So yes, as promised, for once..., some screen captures of the progress I've been making on the UV&P route. First up is Jerome Junction and.... there's not much here. Not right now at the moment. It's the first of two major challenges, the second being Jerome itself at the opposite end of the line.
As you can see about the only thing I have here is the roundhouse. Jerome Jct. has a pretty extensive yard with both standard, narrow, and dual gauge tracks. This photo shows what it will eventually look like once I've finished the bulk of the route between points "A", Jerome Jct. And "B", Jerome, AZ.
Sadly only about half to two-thirds of the yard can be seen. The most prominent structure is the one from which the photo was taken. A set of elevated bins which coke was loaded to be transferred to the narrow gauge for shipment to the smelter at Jerome. Oddly the loading trestle and bins are used by the Standard Gauge with the narrow gauge on either side to collect the coke.
Next up is the round house and wye tracks. Now I've had to make a historical compromise here as there never was a turntable here. The roundhouse was located at the end of the wye tail with a three-way switch leading to the roundhouse stalls. Elevenor's roundhouse looks to be a pretty darn close match to the UV&P roundhouse, but it has the turntable attached... Oh well, I might find something better later on. So for now its a good stand in.
This is East Siding which is located about a half mile east of the wye and is 873ft long.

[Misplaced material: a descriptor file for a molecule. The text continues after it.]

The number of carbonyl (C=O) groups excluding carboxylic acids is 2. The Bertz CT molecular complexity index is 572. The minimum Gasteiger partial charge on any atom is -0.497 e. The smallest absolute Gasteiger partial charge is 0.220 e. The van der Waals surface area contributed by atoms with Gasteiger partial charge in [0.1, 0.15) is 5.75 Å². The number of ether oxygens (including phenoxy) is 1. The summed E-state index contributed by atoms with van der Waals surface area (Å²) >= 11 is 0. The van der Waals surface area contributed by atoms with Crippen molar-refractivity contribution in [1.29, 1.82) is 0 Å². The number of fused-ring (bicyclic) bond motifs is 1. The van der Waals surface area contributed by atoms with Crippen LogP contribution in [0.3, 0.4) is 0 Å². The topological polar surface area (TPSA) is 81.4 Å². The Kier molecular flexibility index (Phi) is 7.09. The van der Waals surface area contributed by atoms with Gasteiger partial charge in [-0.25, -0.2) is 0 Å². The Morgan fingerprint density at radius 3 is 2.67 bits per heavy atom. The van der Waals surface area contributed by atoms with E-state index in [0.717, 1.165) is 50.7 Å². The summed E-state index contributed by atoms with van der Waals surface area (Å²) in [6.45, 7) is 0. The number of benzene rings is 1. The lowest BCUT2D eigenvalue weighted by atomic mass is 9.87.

Just after East Siding is Mile Two Spur, and it's appropriately named as it's located right at milepost two. The spur was 320ft long and used for the loading of cattle. I'm still trying to figure out how exactly I'll add a cattle loading area here as records suggest it wasn't anything significant. So perhaps nothing more than a portable loading ramp? However in the distance is the long trestle spanning Granite Creek.
Here is Davis, located just before milepost 9 and it had a 710ft long siding her. Here there was also a wagon road crossing and where lumber was picked up to be shipped up the to smelter in Jerome for its expansion and for constructing the new engine facilities for the UV&P in Jerome. The portion of the line between Jerome Jct. and Russell, the half-way point of the route, is pretty strait. With only about 6 or 7 broad curves along the way. The only difficulty being that some areas had a varying 2% grade in spots. But along such strait Right-of-Ways that wasn't anything to really worry about.
Just past the broad curve at Davis the line again continues strait and now boarders some of the rough terrain that it will soon be navigating. This is just a foreshadowing of the steep grades and exceedingly sharp curves this line with traverse.
Russell, the half way point between Jerome Jct and Jerome, AZ. Here there was a 698ft siding as well as a 270ft spur. This is approximately milepost 12. Obviously the siding and spur have yet to be added as most of my focus is on the route itself. Once the grading is complete I'll come back and place in the sidings and spurs where appropriate. But from this point on the journey becomes far more treacherous...